4. I beseech you, however, to remember what you have been pleased to promise; namely, to investigate amicably with me a matter of so great importance, and so closely pertaining to the common salvation, in the presence of such spectators as you may choose (provided only that our words are not uttered so as to be lost, but are taken down with the pen; so that we may conduct the discussion in a more calm and orderly manner, and anything spoken by us which escapes the memory may be recalled by reading the notes taken). Or, if you prefer it, we may discuss the matter without the interference of any third party, by means of letters or conference and reading, wherever you please, lest perchance some hearers, unwisely zealous, should be more concerned with the expectation of a conflict between us, than the thought of our mutual profit by the discussion. Let the people, however, be afterwards informed through us of the debate, when it is concluded; or, if you prefer to have the matter discussed by letters exchanged, let these letters be read to the two congregations, in order that they may yet come to be no longer divided, but one. In fact, I willingly accede to whatever terms you wish, or prescribe, or prefer. And as to the sentiments of my most blessed and venerable father Valerius, who is at present from home, I undertake with fullest confidence that he will hear of this with great joy; for I know how much he loves peace, and how free he is from being influenced by any paltry regard for vain parade of dignity.

5. I ask you, what have we to do with the dissensions of a past generation? Let it suffice that the wounds which the bitterness of proud men inflicted on our members have remained until now; for we have, through the lapse of time, ceased to feel the pain to remove which the physician's help is usually sought. You see how great and miserable is the calamity by which the peace of Christian homes and families is broken. Husbands and wives, agreeing together at the family hearth, are divided at the altar of Christ. By Him they pledge themselves to be at peace between themselves, yet in Him they cannot be at peace. Children have the same home, but not the same house of God, with their own parents. They desire to be secure of the earthly inheritance of those with whom they wrangle concerning the inheritance of Christ. Servants and masters divide their common Lord, who took on Him the form of a servant that He might deliver all from bondage. Your party honours us, and our party honours you. Your members appeal to us by our episcopal insignia, and our members show the same respect to you. We receive the words of all, we desire to give offence to none. Why then, finding cause of offence in none besides, do we find it in Christ, whose members we rend asunder? When we may be serviceable to men that are desirous of terminating through our help disputes concerning secular affairs, they address us as saints and servants of God, in order that they may have their questions as to property disposed of by us: let us at length, unsolicited, take up a matter which concerns both our own salvation and theirs. It is not about gold or silver, or land, or cattle, matters concerning which we are daily saluted with lowly respect, in order that we may bring disputes to a peaceful termination,—but it is concerning our Head Himself that this dissension, so unworthy and pernicious, exists between us. However low they bow their heads who salute us in the hope that we may make them agree together in regard to the things of this world, our Head stooped from heaven even to the cross, and yet we do not agree together in Him.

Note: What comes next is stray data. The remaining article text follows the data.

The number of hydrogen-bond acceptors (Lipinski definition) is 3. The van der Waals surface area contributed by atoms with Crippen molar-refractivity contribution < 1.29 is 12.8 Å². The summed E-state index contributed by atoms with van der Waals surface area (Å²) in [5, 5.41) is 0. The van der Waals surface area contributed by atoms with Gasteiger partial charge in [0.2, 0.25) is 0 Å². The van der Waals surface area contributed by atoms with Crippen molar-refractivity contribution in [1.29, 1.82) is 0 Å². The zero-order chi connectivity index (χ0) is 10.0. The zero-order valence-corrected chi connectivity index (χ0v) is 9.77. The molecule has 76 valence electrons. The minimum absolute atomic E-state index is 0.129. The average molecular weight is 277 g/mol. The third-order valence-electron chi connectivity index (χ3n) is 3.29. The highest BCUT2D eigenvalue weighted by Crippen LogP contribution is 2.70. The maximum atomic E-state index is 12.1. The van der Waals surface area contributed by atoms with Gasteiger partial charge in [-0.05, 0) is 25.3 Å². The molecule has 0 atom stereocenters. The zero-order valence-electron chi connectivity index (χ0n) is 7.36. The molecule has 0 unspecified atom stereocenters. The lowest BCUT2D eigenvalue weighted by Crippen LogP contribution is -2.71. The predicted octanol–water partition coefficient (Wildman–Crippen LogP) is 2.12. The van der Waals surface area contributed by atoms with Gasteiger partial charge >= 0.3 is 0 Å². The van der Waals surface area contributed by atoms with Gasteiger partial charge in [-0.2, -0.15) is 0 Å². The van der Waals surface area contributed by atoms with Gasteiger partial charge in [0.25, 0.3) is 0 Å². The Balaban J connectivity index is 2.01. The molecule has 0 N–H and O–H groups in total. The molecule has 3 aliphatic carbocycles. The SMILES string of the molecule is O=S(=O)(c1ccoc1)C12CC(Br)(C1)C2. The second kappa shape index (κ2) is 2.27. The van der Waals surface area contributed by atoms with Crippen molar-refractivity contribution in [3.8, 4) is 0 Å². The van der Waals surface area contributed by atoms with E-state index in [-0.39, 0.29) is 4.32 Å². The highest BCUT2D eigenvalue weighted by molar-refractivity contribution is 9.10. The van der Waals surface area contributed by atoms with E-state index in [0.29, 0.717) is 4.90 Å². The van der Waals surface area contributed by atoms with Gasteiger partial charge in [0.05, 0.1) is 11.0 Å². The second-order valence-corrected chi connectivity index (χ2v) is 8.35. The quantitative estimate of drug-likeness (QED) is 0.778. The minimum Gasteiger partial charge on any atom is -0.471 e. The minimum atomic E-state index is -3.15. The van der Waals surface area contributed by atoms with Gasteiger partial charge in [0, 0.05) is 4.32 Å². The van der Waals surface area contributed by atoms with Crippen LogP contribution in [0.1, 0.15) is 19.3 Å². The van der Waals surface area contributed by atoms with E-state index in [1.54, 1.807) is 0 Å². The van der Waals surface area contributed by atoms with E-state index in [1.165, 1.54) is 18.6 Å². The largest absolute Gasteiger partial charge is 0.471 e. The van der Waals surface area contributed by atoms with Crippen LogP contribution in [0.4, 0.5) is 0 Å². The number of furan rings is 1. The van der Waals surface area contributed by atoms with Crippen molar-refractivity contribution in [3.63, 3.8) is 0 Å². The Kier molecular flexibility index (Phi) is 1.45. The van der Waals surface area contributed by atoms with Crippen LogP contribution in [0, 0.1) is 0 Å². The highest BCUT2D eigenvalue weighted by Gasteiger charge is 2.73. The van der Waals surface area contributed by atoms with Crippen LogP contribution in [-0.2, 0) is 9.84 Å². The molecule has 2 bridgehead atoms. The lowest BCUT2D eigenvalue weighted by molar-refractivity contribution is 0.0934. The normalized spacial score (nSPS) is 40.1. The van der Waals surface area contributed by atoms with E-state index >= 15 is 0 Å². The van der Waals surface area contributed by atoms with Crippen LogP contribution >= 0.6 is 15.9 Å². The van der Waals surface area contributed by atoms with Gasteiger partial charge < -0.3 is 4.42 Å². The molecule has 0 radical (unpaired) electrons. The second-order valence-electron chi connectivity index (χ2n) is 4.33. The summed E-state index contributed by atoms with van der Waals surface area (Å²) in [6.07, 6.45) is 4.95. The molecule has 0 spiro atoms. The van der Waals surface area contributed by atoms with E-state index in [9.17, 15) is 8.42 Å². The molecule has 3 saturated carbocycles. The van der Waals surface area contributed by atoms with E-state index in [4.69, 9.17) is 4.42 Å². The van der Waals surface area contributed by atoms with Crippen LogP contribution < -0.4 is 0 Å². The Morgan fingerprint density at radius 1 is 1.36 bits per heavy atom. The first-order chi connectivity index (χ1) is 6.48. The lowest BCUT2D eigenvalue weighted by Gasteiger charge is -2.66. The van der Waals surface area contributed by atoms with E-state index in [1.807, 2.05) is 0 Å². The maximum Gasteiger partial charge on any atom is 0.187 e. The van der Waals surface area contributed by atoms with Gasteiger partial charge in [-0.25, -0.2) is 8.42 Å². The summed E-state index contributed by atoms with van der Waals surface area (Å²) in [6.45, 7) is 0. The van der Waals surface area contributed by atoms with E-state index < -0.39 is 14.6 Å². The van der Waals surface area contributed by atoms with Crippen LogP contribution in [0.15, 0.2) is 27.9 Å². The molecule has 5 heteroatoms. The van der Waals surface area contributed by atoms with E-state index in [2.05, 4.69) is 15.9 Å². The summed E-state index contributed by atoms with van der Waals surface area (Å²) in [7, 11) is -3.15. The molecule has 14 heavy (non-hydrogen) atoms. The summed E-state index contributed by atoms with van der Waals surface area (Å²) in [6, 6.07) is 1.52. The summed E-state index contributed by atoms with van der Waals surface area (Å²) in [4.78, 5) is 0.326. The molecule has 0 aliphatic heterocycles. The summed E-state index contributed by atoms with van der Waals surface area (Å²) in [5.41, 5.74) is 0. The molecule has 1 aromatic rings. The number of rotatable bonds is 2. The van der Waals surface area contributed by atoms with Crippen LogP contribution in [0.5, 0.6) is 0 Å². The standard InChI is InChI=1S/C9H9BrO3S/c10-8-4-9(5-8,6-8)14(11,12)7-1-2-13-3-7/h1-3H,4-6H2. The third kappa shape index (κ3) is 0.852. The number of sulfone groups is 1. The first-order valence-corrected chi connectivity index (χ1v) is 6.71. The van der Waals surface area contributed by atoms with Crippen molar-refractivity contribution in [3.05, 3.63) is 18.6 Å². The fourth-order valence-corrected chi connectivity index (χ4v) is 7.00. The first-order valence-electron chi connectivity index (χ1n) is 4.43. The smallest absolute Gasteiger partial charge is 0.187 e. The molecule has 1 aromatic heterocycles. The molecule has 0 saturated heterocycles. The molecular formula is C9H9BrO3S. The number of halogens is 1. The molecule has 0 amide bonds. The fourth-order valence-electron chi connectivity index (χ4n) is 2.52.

6. I beg and beseech you, if there be in you that brotherly feeling for which some give you credit, let your goodness be approved sincere, and not feigned with a view to passing honours, by this, that your bowels of compassion be moved, so that you consent to have this matter discussed; joining with me in persevering prayer, and in peaceful discussion of every point. Let not the respect paid by the unhappy people to our dignities be found, in the judgment of God, aggravating our condemnation; rather let them be recalled along with us, through our unfeigned love, from errors and dissensions, and guided into the ways of truth and peace.

My lord, honourable and most beloved, I pray that you may be blessed in the sight of God.

Taken from "The Early Church Fathers and Other Works" originally published by Wm. B. Eerdmans Pub. Co. in English in Edinburgh, Scotland, beginning in 1867. (NPNF I/I, Schaff). The digital version is by The Electronic Bible Society, P.O. Box 701356, Dallas, TX 75370, 214-407-WORD.